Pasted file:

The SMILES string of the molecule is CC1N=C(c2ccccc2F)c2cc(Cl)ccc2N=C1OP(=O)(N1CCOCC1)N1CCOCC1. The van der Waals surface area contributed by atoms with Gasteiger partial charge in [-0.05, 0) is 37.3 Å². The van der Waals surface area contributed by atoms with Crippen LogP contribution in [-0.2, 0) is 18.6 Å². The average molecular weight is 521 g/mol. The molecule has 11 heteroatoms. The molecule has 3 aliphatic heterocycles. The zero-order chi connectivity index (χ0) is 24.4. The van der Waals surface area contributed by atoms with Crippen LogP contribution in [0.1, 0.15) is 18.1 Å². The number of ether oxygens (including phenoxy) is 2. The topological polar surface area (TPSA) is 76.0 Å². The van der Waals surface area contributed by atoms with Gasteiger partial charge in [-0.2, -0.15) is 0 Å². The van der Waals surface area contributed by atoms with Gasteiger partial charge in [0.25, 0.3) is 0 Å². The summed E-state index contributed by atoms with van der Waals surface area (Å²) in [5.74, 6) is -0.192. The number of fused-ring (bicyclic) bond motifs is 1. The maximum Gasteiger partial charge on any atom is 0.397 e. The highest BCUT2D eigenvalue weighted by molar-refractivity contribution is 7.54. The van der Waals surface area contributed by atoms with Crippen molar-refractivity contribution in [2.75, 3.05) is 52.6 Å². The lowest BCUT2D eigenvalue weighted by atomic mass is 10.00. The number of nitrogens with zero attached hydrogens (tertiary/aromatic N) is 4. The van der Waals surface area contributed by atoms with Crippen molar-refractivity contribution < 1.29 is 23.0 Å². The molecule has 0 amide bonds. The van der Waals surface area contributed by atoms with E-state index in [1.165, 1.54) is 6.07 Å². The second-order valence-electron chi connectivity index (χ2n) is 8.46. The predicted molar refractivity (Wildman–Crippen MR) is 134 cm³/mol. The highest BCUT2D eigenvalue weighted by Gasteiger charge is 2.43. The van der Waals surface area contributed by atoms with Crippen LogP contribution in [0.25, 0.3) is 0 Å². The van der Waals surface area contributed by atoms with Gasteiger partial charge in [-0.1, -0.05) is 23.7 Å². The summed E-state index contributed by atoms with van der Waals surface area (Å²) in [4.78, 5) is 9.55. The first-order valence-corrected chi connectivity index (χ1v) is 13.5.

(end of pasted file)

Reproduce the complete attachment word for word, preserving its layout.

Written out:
The SMILES string of the molecule is CC1N=C(c2ccccc2F)c2cc(Cl)ccc2N=C1OP(=O)(N1CCOCC1)N1CCOCC1. The van der Waals surface area contributed by atoms with Gasteiger partial charge in [-0.05, 0) is 37.3 Å². The van der Waals surface area contributed by atoms with Crippen LogP contribution in [-0.2, 0) is 18.6 Å². The average molecular weight is 521 g/mol. The molecule has 11 heteroatoms. The molecule has 3 aliphatic heterocycles. The zero-order chi connectivity index (χ0) is 24.4. The van der Waals surface area contributed by atoms with Crippen LogP contribution in [0.1, 0.15) is 18.1 Å². The number of ether oxygens (including phenoxy) is 2. The topological polar surface area (TPSA) is 76.0 Å². The van der Waals surface area contributed by atoms with Gasteiger partial charge in [-0.2, -0.15) is 0 Å². The van der Waals surface area contributed by atoms with Gasteiger partial charge in [0.25, 0.3) is 0 Å². The summed E-state index contributed by atoms with van der Waals surface area (Å²) in [5.74, 6) is -0.192. The number of fused-ring (bicyclic) bond motifs is 1. The maximum Gasteiger partial charge on any atom is 0.397 e. The highest BCUT2D eigenvalue weighted by molar-refractivity contribution is 7.54. The van der Waals surface area contributed by atoms with Crippen molar-refractivity contribution in [2.75, 3.05) is 52.6 Å². The lowest BCUT2D eigenvalue weighted by atomic mass is 10.00. The number of nitrogens with zero attached hydrogens (tertiary/aromatic N) is 4. The van der Waals surface area contributed by atoms with Crippen molar-refractivity contribution < 1.29 is 23.0 Å². The molecule has 0 amide bonds. The van der Waals surface area contributed by atoms with E-state index in [1.165, 1.54) is 6.07 Å². The second-order valence-electron chi connectivity index (χ2n) is 8.46. The predicted molar refractivity (Wildman–Crippen MR) is 134 cm³/mol. The highest BCUT2D eigenvalue weighted by Gasteiger charge is 2.43. The van der Waals surface area contributed by atoms with Crippen LogP contribution in [0.25, 0.3) is 0 Å². The van der Waals surface area contributed by atoms with Gasteiger partial charge in [-0.1, -0.05) is 23.7 Å². The summed E-state index contributed by atoms with van der Waals surface area (Å²) in [4.78, 5) is 9.55. The first-order valence-corrected chi connectivity index (χ1v) is 13.5.